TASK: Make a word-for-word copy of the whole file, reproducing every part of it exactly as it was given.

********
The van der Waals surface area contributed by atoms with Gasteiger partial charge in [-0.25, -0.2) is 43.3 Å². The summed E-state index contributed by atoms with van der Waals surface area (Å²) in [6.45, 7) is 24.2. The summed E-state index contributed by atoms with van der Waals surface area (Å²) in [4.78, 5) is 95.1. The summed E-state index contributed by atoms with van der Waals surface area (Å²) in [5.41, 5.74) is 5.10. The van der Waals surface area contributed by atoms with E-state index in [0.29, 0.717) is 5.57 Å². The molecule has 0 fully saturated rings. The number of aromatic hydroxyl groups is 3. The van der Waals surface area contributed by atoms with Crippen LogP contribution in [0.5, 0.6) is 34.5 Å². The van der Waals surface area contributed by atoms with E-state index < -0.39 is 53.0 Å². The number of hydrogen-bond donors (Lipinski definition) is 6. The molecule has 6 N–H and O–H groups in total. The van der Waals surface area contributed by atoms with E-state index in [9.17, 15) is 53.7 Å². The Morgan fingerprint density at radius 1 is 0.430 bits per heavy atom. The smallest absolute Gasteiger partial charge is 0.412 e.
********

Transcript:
The van der Waals surface area contributed by atoms with Gasteiger partial charge in [-0.25, -0.2) is 43.3 Å². The summed E-state index contributed by atoms with van der Waals surface area (Å²) in [6.45, 7) is 24.2. The summed E-state index contributed by atoms with van der Waals surface area (Å²) in [4.78, 5) is 95.1. The summed E-state index contributed by atoms with van der Waals surface area (Å²) in [5.41, 5.74) is 5.10. The van der Waals surface area contributed by atoms with E-state index in [0.29, 0.717) is 5.57 Å². The molecule has 0 fully saturated rings. The number of aromatic hydroxyl groups is 3. The van der Waals surface area contributed by atoms with Crippen LogP contribution in [0.5, 0.6) is 34.5 Å². The van der Waals surface area contributed by atoms with E-state index < -0.39 is 53.0 Å². The number of hydrogen-bond donors (Lipinski definition) is 6. The molecule has 6 N–H and O–H groups in total. The van der Waals surface area contributed by atoms with E-state index in [9.17, 15) is 53.7 Å². The Morgan fingerprint density at radius 1 is 0.430 bits per heavy atom. The smallest absolute Gasteiger partial charge is 0.412 e.